Have you ever eaten a machete? These Mexico City-style quesadillas are about 2 feet long and hand-molded to approximate the size and shape of the namesake blade. They're thick and sturdy, built on house-made corn tortillas and stuffed with cheese-smothered fillings that include chicharrón prensado (rendered and pressed pig skins); sesos (cow or pig brains, depending on availability); buttery, wilted flor de calabaza (squash blossoms); and huitlacoche, the earthy, inky-black corn fungus that has been a culinary staple in Mexico since pre-Colombian times. No matter what you order, these machetes will forever change the way you look at a quesadilla.

Patricia Escarcega

This family-run east-side taquería offers nine mouth-watering taco options. You'll find popular standards like carne asada, pollo asado, and al pastor, as well as harder-to-find offal like buche (pig stomach). The carne asada is a highlight, the steak chopped up into bubbly, slightly crisp nubs. Don't miss the chicharrón tacos, served homestyle and soupy; the melty slivers of pork skin are irresistibly tender and spicy. And though it might seem like one of the least exciting options on the taco menu, the pollo asado tacos are a revelation. The chicken, finely chopped and aggressively seasoned, is skillfully crisped so that none of the flavor or juice is lost to the griddle.

Gadzooks Enchiladas & Soup

Gadzooks has become synonymous in metro Phoenix with succulent, made-to-order enchiladas. The fast-casual scene at Gadzooks is efficient yet friendly, and the selection of fillings and toppings is top-notch. Options for fillings include guajillo-braised short ribs, green chile pork shoulder, and even beer-braised bison (available during lunch only). Top your enchiladas with the house-made smoky red sauce, or the tangy green sauce. Then pick your cheese — Chihuahua or asadero (or both). Finally, sit back and watch the kitchen staff turn your enchilada platter into a cheesy, bubbling feast.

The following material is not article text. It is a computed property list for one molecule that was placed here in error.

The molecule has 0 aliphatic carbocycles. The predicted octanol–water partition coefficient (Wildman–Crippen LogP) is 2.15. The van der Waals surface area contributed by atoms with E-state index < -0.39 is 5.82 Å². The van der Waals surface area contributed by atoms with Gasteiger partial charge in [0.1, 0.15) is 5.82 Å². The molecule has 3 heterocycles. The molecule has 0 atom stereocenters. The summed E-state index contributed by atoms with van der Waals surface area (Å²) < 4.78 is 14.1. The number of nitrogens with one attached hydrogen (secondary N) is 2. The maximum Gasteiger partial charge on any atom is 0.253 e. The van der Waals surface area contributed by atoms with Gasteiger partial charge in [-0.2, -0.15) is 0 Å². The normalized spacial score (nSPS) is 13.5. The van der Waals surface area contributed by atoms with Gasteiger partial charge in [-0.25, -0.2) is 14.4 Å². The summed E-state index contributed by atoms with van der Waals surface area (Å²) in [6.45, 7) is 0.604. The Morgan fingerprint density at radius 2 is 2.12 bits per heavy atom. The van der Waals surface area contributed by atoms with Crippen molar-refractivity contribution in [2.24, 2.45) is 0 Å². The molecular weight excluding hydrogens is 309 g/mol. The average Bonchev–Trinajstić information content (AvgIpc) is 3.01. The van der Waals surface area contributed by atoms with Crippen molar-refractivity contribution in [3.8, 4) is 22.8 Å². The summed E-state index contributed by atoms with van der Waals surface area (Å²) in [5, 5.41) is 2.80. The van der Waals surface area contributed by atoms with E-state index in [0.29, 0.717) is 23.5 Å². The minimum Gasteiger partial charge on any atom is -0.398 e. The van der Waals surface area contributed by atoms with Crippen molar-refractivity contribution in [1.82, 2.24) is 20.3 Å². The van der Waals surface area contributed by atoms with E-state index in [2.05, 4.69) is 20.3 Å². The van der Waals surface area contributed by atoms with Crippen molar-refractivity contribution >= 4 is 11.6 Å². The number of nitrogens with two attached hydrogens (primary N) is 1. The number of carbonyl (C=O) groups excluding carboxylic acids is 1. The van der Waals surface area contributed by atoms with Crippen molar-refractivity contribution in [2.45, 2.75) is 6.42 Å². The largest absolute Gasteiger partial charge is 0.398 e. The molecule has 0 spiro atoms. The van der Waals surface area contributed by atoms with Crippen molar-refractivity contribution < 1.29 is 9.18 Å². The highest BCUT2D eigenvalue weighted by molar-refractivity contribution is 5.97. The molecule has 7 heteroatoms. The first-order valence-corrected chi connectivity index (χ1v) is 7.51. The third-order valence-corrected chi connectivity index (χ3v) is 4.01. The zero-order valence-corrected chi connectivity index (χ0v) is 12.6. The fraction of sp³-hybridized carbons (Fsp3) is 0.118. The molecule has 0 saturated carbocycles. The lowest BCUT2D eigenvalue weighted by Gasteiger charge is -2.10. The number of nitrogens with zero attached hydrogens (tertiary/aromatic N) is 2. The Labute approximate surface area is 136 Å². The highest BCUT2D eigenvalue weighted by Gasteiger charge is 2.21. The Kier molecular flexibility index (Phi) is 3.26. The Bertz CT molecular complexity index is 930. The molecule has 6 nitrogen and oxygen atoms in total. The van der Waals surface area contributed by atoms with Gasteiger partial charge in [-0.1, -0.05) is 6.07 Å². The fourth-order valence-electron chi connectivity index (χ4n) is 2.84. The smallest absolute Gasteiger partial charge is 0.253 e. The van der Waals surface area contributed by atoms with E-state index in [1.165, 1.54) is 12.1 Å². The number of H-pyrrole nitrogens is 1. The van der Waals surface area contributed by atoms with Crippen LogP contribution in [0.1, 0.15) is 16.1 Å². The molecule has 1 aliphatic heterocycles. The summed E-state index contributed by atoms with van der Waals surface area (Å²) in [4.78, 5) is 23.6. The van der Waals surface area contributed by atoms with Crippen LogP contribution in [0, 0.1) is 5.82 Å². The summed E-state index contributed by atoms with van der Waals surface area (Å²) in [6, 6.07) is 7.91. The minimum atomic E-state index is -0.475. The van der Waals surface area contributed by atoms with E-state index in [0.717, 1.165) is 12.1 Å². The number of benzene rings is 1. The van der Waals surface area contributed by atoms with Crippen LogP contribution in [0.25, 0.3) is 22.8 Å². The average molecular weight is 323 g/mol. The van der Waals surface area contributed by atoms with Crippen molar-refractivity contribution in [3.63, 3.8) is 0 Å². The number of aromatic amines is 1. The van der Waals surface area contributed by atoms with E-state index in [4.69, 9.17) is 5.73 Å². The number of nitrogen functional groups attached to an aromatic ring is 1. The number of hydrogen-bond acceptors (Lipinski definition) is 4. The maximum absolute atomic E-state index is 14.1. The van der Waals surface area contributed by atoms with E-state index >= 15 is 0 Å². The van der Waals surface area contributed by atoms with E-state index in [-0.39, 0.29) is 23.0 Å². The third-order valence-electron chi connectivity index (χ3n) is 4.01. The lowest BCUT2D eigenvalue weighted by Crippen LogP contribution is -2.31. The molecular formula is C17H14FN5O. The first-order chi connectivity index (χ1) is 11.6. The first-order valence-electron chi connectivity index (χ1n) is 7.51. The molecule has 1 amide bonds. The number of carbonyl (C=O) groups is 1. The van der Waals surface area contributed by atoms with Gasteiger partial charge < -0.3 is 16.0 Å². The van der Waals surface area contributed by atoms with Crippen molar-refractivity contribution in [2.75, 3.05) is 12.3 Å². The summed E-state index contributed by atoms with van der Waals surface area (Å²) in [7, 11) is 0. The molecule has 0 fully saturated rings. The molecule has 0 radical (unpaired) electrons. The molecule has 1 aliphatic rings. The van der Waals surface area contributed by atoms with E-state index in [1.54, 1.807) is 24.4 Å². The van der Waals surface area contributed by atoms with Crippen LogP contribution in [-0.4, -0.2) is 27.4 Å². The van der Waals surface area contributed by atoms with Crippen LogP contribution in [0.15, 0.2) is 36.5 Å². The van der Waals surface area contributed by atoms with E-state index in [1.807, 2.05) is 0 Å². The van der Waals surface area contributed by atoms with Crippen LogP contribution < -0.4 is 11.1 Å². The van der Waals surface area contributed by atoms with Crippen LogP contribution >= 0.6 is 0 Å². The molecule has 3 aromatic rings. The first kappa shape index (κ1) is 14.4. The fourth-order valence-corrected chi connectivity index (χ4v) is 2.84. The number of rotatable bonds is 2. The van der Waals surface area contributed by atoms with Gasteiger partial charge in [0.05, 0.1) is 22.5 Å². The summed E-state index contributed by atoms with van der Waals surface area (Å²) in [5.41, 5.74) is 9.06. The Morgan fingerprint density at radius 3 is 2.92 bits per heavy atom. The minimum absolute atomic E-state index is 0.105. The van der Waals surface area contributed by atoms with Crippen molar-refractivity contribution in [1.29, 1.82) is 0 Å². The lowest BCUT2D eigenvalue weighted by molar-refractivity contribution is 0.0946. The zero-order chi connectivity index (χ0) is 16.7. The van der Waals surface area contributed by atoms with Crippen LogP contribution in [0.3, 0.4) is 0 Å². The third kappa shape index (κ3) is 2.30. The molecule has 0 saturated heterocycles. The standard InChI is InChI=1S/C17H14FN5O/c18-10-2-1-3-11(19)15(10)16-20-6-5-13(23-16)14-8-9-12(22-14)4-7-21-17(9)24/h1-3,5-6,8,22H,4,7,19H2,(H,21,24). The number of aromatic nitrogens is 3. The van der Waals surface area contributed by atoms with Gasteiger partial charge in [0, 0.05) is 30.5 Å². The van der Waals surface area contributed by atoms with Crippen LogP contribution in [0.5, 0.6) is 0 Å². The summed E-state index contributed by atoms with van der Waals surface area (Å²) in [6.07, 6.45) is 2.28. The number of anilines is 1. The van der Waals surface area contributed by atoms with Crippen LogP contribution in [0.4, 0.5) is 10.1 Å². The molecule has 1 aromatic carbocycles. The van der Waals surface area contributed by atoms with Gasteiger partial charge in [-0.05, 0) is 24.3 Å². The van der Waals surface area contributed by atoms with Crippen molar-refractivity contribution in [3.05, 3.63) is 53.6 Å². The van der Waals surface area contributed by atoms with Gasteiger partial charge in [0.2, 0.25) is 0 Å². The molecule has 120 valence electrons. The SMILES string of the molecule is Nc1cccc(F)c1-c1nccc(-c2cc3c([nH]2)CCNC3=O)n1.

Chris Malloy

Since 1981, El Norteño has been dishing out consistently delicious Sonoran-style Mexican grub near downtown Phoenix. Machaca — intensely flavored dried, shredded beef in a bright, pungent chile sauce — is the house specialty. Perhaps the tastiest way to enjoy El Norteño's machaca is with an order of the restaurant's freshly fried chimichangas. These crackly skinned, deep-fried burritos are a marvel of texture — notably crisp on the outside, and stuffed with soft, fragrant, saucy shredded beef on the inside. A heap of sour cream melts deliciously into every crevice of your chimichanga.

Jackie Mercandetti Photo

Rito's Mexican Food isn't fancy, but this Mexican hole-in-the-wall has become a lunchtime institution for good reason. Namely, there's the allure of Rito's terrific green chile burrito. It features an ultra-savory, saucy blend of tender beef and spicy green chile, all contained inside a buttery flour tortilla. This is a drippy, messy, two-napkin kind of burrito. But it's a small inconvenience for an extravagant amount of flavor.